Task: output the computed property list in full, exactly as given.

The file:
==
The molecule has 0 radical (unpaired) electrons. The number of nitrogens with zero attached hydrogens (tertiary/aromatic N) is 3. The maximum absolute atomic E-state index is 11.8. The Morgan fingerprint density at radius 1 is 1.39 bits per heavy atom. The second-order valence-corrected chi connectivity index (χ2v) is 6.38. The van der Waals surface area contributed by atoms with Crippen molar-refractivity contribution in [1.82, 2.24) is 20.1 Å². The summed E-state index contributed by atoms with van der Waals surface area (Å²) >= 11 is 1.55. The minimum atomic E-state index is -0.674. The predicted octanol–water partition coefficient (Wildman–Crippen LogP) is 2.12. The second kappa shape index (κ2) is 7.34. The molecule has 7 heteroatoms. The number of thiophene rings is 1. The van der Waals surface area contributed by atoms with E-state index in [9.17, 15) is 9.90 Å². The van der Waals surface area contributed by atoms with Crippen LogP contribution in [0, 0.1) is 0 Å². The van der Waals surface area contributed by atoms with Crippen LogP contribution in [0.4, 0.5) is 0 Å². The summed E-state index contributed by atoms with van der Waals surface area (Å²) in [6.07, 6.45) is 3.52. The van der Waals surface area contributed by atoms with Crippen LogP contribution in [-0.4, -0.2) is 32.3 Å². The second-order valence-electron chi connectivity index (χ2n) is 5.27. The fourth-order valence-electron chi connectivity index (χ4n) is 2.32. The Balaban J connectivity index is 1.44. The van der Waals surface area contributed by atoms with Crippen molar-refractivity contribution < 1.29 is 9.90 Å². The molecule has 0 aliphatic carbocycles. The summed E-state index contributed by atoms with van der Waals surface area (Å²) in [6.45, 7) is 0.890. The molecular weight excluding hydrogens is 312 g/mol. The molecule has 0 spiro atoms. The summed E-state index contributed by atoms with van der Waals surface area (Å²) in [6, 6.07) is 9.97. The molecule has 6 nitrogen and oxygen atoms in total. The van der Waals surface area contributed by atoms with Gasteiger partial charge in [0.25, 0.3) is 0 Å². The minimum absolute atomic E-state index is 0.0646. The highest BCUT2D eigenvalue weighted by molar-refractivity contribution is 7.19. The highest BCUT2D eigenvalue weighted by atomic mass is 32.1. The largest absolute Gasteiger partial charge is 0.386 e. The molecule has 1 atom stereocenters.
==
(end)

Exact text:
The molecule has 0 radical (unpaired) electrons. The number of nitrogens with zero attached hydrogens (tertiary/aromatic N) is 3. The maximum absolute atomic E-state index is 11.8. The Morgan fingerprint density at radius 1 is 1.39 bits per heavy atom. The second-order valence-corrected chi connectivity index (χ2v) is 6.38. The van der Waals surface area contributed by atoms with Crippen molar-refractivity contribution in [1.82, 2.24) is 20.1 Å². The summed E-state index contributed by atoms with van der Waals surface area (Å²) >= 11 is 1.55. The minimum atomic E-state index is -0.674. The predicted octanol–water partition coefficient (Wildman–Crippen LogP) is 2.12. The second kappa shape index (κ2) is 7.34. The molecule has 7 heteroatoms. The number of thiophene rings is 1. The van der Waals surface area contributed by atoms with E-state index in [9.17, 15) is 9.90 Å². The van der Waals surface area contributed by atoms with Crippen LogP contribution in [0, 0.1) is 0 Å². The van der Waals surface area contributed by atoms with Crippen LogP contribution in [0.4, 0.5) is 0 Å². The summed E-state index contributed by atoms with van der Waals surface area (Å²) in [6.07, 6.45) is 3.52. The van der Waals surface area contributed by atoms with Crippen LogP contribution in [-0.4, -0.2) is 32.3 Å². The second-order valence-electron chi connectivity index (χ2n) is 5.27. The fourth-order valence-electron chi connectivity index (χ4n) is 2.32. The Balaban J connectivity index is 1.44. The van der Waals surface area contributed by atoms with Crippen molar-refractivity contribution < 1.29 is 9.90 Å². The molecule has 0 aliphatic carbocycles. The summed E-state index contributed by atoms with van der Waals surface area (Å²) in [6.45, 7) is 0.890. The molecular weight excluding hydrogens is 312 g/mol. The molecule has 0 spiro atoms. The summed E-state index contributed by atoms with van der Waals surface area (Å²) in [6, 6.07) is 9.97. The molecule has 6 nitrogen and oxygen atoms in total. The van der Waals surface area contributed by atoms with Gasteiger partial charge in [0.25, 0.3) is 0 Å². The minimum absolute atomic E-state index is 0.0646. The highest BCUT2D eigenvalue weighted by molar-refractivity contribution is 7.19. The highest BCUT2D eigenvalue weighted by atomic mass is 32.1. The largest absolute Gasteiger partial charge is 0.386 e. The molecule has 1 atom stereocenters.